• Is there money available to pay for those contingencies (e.g. savings or long-term care insurance)?


  • Make a list of their doctors as well as any medications they are taking
  • Help coordinate benefits between care providers and insurance companies

This looks like a lot – and it is. If you can, try to break down into manageable chunks, i.e. tackle it section by section, starting with your most urgent priorities. And if you need to, and you can afford it, bring in specialists to support you. Seniors’ consultants, such as ElderCare Canada, can help you figure out what steps to take, and when. They can advise on when it’s necessary for a senior to move into assisted living, for example, or can help you find local support people who can visit your parent at home.

Should you take out a reverse mortgage?

Photo by Juliana on Unsplash

Sounds like the perfect setup – take out a reverse mortgage on your home, age in place and have the funds to do whatever you want. Travel, buy a convertible, even start up that consultancy. So what’s the downside?

Well, the first caution is that interest rates on reverse mortgages can be sky-high compared to other types of loans.

With a reverse mortgage, you don’t have to make any payments. You typically receive a lump sum, and then nothing needs to be done until you sell your home (either because you decide to, or as part of your estate after you die.)  

So the amount you owe just keeps growing over the life of your mortgage. It will never be more than the fair market value of your home, but there likely won’t be anything left over when your mortgage or your estate is settled. And there are significant financial penalties for paying out your mortgage before the term is over.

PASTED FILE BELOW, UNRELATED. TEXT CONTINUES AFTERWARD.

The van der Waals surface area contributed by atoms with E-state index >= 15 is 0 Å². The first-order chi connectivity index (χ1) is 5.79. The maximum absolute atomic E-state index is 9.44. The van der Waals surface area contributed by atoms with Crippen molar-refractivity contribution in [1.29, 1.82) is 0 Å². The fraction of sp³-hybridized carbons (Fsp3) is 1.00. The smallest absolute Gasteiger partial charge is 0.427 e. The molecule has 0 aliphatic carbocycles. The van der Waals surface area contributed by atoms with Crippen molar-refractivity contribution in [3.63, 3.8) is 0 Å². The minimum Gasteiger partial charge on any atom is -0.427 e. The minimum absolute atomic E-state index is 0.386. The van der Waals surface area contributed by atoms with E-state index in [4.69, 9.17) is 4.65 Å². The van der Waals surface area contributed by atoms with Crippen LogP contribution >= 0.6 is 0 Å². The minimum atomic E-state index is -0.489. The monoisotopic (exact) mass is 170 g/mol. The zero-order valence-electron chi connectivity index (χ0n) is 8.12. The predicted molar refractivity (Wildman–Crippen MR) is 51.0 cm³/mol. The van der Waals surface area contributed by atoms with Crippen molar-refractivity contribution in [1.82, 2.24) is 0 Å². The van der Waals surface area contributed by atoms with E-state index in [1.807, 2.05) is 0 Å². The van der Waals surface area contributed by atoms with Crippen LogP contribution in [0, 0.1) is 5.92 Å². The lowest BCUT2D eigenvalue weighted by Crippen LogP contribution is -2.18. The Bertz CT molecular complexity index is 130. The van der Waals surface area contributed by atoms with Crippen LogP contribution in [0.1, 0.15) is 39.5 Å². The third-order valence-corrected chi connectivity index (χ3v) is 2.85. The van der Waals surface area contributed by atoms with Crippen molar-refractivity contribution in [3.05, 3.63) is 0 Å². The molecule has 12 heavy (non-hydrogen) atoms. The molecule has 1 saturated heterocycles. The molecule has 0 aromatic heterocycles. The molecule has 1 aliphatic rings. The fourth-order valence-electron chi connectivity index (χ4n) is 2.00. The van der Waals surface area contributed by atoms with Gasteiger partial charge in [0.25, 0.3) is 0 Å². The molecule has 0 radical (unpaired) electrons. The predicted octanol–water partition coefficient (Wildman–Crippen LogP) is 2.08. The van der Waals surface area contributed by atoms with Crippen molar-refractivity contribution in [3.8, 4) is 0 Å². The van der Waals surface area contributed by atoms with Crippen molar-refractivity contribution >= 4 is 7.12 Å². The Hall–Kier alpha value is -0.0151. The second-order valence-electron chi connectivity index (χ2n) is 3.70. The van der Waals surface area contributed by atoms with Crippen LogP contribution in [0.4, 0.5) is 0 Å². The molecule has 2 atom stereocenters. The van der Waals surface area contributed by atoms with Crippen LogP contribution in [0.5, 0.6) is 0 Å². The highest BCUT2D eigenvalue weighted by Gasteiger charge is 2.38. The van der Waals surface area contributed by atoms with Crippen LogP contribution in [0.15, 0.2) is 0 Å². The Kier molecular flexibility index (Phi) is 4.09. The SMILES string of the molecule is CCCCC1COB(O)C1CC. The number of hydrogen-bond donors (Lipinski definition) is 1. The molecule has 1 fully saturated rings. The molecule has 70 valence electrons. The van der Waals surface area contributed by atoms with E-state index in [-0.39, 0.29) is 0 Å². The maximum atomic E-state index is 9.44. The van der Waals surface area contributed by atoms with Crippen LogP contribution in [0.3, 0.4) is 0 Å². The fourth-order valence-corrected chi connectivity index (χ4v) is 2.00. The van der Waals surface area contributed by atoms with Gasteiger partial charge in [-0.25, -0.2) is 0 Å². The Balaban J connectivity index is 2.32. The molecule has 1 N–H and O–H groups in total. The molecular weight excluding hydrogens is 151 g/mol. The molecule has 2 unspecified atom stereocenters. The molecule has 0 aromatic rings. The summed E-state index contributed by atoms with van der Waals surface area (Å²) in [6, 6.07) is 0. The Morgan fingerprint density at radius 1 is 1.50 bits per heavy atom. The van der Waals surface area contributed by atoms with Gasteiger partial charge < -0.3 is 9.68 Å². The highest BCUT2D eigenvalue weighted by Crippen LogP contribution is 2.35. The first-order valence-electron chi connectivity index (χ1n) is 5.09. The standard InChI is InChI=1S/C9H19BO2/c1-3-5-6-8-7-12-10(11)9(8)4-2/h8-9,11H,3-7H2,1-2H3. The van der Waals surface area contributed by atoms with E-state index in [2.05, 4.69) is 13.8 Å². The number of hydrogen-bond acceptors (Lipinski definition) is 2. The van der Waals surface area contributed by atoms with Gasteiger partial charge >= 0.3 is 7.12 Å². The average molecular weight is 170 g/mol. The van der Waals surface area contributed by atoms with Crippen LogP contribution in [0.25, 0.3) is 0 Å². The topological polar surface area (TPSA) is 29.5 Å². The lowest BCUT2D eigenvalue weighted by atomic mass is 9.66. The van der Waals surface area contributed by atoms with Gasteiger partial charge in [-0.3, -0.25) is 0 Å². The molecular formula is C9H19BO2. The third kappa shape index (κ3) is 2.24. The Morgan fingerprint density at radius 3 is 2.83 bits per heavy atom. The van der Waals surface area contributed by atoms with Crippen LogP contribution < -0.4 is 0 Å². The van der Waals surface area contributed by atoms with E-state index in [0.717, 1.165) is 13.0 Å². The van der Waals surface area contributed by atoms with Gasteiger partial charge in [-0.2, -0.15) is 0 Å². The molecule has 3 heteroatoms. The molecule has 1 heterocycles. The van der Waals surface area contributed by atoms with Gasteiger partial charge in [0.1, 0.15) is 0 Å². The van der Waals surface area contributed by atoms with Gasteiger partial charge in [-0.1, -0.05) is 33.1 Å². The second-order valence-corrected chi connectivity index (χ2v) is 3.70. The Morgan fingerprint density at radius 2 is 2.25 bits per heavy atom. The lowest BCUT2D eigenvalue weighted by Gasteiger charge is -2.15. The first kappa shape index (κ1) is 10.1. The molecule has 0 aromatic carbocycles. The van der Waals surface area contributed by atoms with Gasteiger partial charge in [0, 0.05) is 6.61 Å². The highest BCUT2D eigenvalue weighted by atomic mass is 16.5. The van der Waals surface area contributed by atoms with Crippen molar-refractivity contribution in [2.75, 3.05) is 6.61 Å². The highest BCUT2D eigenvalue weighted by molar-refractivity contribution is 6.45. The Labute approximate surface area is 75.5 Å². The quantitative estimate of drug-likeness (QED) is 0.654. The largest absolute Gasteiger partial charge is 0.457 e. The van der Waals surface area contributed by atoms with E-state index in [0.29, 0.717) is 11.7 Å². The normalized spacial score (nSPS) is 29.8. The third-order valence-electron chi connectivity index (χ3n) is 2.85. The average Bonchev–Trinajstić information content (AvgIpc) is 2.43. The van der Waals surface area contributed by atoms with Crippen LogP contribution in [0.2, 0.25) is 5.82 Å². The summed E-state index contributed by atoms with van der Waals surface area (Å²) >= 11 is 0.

Financial advisors recommend that borrowers look to other options if they can, such as a line of credit, or sell the home, and move to a smaller home or even rent. They say that reverse mortgages are good for people who are house-rich, but cash-poor, and who can’t make any interest payments. Other than that, it’s probably better to borrow elsewhere.

Ready to retire?

Some of us start dreaming of retirement in our 40s, while others want to keep on working until the end. There are pros and cons to either approach, of course. We all know the stories about people who died shortly after retiring, never having the chance to enjoy their retirement. And we’ve heard the stories about people who retired, and then just about died of boredom, not knowing what to do with all of their free time. Then there are those who retire early and live life to the fullest, energized by travel, new projects, and new experiences.

Photo by Marten Bjork on Unsplash

So when should you plan to retire? Well, your financial situation is of course the main driver in your decision. But once you’ve figured that part out, should you aim to retire early – or late?